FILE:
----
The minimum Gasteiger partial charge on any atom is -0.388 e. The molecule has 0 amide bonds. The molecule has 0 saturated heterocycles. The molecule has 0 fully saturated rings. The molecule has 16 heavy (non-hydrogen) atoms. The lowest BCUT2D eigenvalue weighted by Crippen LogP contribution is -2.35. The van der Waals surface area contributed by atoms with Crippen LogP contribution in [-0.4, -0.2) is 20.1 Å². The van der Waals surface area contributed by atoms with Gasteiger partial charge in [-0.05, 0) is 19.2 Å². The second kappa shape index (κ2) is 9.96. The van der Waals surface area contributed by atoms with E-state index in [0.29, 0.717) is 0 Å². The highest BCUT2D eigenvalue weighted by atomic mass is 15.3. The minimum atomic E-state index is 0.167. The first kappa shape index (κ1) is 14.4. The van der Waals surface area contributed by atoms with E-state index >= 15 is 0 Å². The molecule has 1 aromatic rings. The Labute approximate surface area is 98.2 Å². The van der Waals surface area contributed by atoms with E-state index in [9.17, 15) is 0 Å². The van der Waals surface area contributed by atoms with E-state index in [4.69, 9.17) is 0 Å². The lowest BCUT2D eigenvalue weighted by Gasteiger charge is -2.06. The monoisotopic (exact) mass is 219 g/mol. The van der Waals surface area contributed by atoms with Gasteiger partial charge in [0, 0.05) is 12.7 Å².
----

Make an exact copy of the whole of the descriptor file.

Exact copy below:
The minimum Gasteiger partial charge on any atom is -0.388 e. The molecule has 0 amide bonds. The molecule has 0 saturated heterocycles. The molecule has 0 fully saturated rings. The molecule has 16 heavy (non-hydrogen) atoms. The lowest BCUT2D eigenvalue weighted by Crippen LogP contribution is -2.35. The van der Waals surface area contributed by atoms with Crippen LogP contribution in [-0.4, -0.2) is 20.1 Å². The van der Waals surface area contributed by atoms with Gasteiger partial charge in [-0.05, 0) is 19.2 Å². The second kappa shape index (κ2) is 9.96. The van der Waals surface area contributed by atoms with E-state index in [0.29, 0.717) is 0 Å². The highest BCUT2D eigenvalue weighted by atomic mass is 15.3. The minimum atomic E-state index is 0.167. The first kappa shape index (κ1) is 14.4. The van der Waals surface area contributed by atoms with E-state index >= 15 is 0 Å². The molecule has 1 aromatic rings. The Labute approximate surface area is 98.2 Å². The van der Waals surface area contributed by atoms with E-state index in [9.17, 15) is 0 Å². The van der Waals surface area contributed by atoms with E-state index in [4.69, 9.17) is 0 Å². The lowest BCUT2D eigenvalue weighted by Gasteiger charge is -2.06. The monoisotopic (exact) mass is 219 g/mol. The van der Waals surface area contributed by atoms with Gasteiger partial charge in [0, 0.05) is 12.7 Å².